Friends of Bethany Place, Inc. v. City of Topeka

Decision Date23 August 2013
Docket NumberNo. 100,997.,100,997.
Citation297 Kan. 1112,307 P.3d 1255
PartiesFRIENDS OF BETHANY PLACE, INC., Appellee, v. CITY OF TOPEKA, Appellant, and Grace Cathedral and The Episcopal Diocese of Kansas, Inc., Intervenors/Appellants.
CourtKansas Supreme Court


Syllabus by the Court

1. Standing is a jurisdictional issue. An objection based on lack of subject matter jurisdiction may be raised at any time, whether it is for the first time on appeal or even upon the appellate court's own motion. The existence of jurisdiction and standing are both questions of law over which an appellate court's scope of review is unlimited.

2. To have standing, a party must satisfy any statutory standing requirements and meet the traditional tests for standing.

3. By enacting the Historic Preservation Act, the legislature declared that it is this state's policy that the historical, architectural, archeological, and cultural heritage of Kansas is an important asset of the state and that its preservation and maintenance should be among the highest priorities of government. K.S.A. 75–2715.

4. K.S.A. 2012 Supp. 75–2724(b) authorizes any person aggrieved by the determination of a governing body under K.S.A. 2012 Supp. 75–2724(a) to seek the district court's review under K.S.A. 60–2101.

5. The term “person aggrieved” as used in K.S.A. 2012 Supp. 75–2724(b) may include residents or property owners within 500 feet of a historic property depending upon the factual circumstances in a particular case.

6. An association has standing to sue on behalf of its members when (a) the members have standing to sue individually; (b) the interests the association seeks to protect are germane to the organization's purpose; and (c) neither the claim asserted nor the relief requested requires participation of individual members.

7. Under K.S.A. 60–2101(d), a district court's scope of review is limited to determining: (a) if the political subdivision's decision fell within the scope of its authority; (b) was supported by substantial competent evidence; or (c) was fraudulent, arbitrary, or capricious.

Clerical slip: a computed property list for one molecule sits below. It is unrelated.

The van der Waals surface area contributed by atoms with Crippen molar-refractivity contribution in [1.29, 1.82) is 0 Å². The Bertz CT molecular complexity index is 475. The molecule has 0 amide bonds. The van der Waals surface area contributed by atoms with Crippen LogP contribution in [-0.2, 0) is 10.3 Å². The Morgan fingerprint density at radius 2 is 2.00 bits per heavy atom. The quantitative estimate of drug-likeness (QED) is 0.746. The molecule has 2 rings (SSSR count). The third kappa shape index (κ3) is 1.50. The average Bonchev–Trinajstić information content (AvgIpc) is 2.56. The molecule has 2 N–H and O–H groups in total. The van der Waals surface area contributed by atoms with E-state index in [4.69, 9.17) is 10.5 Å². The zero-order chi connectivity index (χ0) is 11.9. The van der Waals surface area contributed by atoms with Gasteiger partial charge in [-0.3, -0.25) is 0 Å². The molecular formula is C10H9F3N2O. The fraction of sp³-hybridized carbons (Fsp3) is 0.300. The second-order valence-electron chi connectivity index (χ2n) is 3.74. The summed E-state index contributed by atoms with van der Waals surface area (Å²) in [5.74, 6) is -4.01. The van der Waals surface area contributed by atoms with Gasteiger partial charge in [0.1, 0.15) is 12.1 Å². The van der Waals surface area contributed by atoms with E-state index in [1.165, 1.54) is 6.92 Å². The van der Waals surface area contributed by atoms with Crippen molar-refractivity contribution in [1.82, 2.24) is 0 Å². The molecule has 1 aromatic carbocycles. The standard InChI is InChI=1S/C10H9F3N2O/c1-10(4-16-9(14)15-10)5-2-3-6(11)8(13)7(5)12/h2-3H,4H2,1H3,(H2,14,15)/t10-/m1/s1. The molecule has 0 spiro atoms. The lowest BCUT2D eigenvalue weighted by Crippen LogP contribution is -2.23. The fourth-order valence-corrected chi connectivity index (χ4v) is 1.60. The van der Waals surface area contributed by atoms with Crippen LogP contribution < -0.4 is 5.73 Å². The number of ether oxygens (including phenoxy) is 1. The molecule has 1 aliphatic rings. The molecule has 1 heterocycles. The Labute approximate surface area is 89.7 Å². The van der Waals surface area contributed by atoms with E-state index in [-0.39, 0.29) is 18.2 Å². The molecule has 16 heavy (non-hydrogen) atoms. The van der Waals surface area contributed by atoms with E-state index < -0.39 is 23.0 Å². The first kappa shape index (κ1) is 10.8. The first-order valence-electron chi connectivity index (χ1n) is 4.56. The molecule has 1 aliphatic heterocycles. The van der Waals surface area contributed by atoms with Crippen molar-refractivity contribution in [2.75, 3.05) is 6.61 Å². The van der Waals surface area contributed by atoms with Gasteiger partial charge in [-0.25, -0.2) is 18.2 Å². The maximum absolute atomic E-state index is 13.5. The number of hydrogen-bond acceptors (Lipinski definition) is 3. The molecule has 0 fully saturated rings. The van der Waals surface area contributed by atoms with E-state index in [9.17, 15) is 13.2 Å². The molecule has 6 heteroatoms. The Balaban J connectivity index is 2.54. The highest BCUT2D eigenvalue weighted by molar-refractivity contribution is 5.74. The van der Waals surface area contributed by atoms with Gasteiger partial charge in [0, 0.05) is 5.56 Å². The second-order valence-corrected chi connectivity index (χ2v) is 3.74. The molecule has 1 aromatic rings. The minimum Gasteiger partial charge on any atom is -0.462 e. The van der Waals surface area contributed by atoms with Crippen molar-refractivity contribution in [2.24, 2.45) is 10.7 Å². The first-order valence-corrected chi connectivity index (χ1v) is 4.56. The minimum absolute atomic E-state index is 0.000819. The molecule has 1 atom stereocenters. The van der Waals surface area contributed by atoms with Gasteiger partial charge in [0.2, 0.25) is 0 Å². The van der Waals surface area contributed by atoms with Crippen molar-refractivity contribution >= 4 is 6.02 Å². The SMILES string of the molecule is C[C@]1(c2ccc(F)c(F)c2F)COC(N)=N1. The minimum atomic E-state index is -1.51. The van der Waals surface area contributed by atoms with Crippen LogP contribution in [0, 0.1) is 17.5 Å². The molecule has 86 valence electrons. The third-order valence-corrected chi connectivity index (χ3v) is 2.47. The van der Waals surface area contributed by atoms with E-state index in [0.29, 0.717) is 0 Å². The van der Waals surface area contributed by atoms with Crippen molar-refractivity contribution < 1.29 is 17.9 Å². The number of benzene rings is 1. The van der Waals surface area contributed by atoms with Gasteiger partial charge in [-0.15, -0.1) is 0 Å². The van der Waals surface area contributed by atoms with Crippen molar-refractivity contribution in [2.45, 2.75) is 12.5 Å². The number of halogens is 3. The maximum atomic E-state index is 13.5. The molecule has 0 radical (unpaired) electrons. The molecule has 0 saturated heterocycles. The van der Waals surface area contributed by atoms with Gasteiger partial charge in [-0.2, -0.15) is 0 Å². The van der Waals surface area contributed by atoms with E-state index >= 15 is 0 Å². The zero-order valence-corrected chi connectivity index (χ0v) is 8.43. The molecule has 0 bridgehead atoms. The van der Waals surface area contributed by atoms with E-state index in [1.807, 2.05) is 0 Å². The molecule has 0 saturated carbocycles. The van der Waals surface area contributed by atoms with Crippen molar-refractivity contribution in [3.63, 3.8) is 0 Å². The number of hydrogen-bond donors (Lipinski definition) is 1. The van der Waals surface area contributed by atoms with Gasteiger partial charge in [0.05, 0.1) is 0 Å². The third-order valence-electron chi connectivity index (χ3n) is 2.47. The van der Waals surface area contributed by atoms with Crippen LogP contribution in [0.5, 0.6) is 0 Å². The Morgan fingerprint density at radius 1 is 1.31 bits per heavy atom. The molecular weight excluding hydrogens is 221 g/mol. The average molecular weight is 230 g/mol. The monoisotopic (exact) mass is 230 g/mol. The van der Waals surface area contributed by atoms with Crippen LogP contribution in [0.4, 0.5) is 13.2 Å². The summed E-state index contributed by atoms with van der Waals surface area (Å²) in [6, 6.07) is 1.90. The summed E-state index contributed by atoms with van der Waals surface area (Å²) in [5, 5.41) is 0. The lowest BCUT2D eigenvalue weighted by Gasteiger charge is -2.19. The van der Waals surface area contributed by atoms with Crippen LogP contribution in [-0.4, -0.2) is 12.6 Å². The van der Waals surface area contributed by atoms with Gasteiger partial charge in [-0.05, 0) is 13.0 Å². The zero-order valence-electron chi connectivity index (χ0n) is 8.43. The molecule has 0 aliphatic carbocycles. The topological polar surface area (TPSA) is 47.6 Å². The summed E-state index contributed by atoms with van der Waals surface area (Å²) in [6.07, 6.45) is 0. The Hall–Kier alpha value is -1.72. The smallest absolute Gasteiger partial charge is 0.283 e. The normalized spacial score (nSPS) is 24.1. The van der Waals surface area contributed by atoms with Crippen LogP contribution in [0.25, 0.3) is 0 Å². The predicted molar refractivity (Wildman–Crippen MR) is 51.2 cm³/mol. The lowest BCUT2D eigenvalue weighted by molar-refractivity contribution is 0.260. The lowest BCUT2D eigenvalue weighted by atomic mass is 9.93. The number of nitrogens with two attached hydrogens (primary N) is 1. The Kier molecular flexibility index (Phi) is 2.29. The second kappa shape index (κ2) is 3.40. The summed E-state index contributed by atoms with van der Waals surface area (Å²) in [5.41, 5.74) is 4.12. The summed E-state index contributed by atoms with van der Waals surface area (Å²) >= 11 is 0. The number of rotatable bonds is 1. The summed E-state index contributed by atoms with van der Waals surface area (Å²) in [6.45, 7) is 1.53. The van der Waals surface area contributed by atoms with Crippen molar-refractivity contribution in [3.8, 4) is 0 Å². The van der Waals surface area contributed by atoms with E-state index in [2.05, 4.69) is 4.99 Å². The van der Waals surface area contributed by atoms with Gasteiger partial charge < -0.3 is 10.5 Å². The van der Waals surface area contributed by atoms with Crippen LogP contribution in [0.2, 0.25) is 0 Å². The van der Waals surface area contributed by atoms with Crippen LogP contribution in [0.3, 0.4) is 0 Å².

8. In reviewing a governing body's determination under K.S.A. 2012 Supp. 75–2724(a) that there are no feasible and prudent alternatives to a proposed project which might affect historic property and that the project program includes all possible planning to minimize harm to such historic property, the ultimate question for appellate review is whether the governing body took a hard look at all relevant factors and based its determination upon the evidence using plain common sense.

9. Under K.S.A. 2012 Supp. 75–2727(a) the governing body is required to determine whether any alternatives are feasible and prudent and if all possible planning has been done to minimize harm resulting from the proposed project. This carries with it the obligation to obtain the information necessary to make that determination.

10. The Court of Appeals' analysis in Allen Realty, Inc. v. City of Lawrence, 14 Kan.App.2d 361, 790 P.2d 948 (1990), placing the burden of proof on the project proponents as to all relevant factors to be considered by the governing body is rejected and overruled.

Shelly T. Starr, assistant city attorney, argued the cause, and Eric B. Smith, assistant city attorney, Mary Beth Murdock, chief of litigation, and Jackie Williams, city attorney, were on the briefs for appellant City of Topeka.

Nathan D. Leadstrom, of Goodell, Stratton, Edmonds & Palmer, L.L.P., of Topeka, argued the cause, and H. Philip Elwood, of the same firm, was with him on the briefs for intervenors/appellants Grace Cathedral and The Episcopal Diocese of Kansas, Inc.

Pedro L. Irigonegaray, of Irigonegaray & Associates, of Topeka, argued the cause, and Shelley Hickman Clark, of University of Kansas School of Law, of Lawrence, was with him on the briefs for appellee Friends of Bethany Place, Inc.

Sandra Jacquot, general counsel, and Donald L. Moler, Jr., executive director, of League of Kansas Municipalities, of Topeka, were on the brief for amicus curiae League of Kansas Municipalities.

Derenda J. Mitchell and Michael J. Smith, assistant attorneys general, and Steve Six, attorney general, were on the brief for amicus curiae Kansas State Historical Society.

The opinion of the court was delivered by BILES, J.:

The Topeka City Council granted Grace Episcopal Cathedral and The Episcopal Diocese of Kansas, Inc. (the Church) a building permit for a parking lot on Bethany Place, a registered state historic site owned by the Church, despite complaints that the construction would adversely impact that historic site. As a matter of first impression, we must determine who is obligated under the Historic Preservation Act, K.S.A. 75–2715 et seq., to establish that (1) there are no feasible and prudent alternatives to the project and (2) the project program includes all possible planning to minimize harm to the historic property as required by K.S.A. 2012 Supp. 75–2724(a)(1).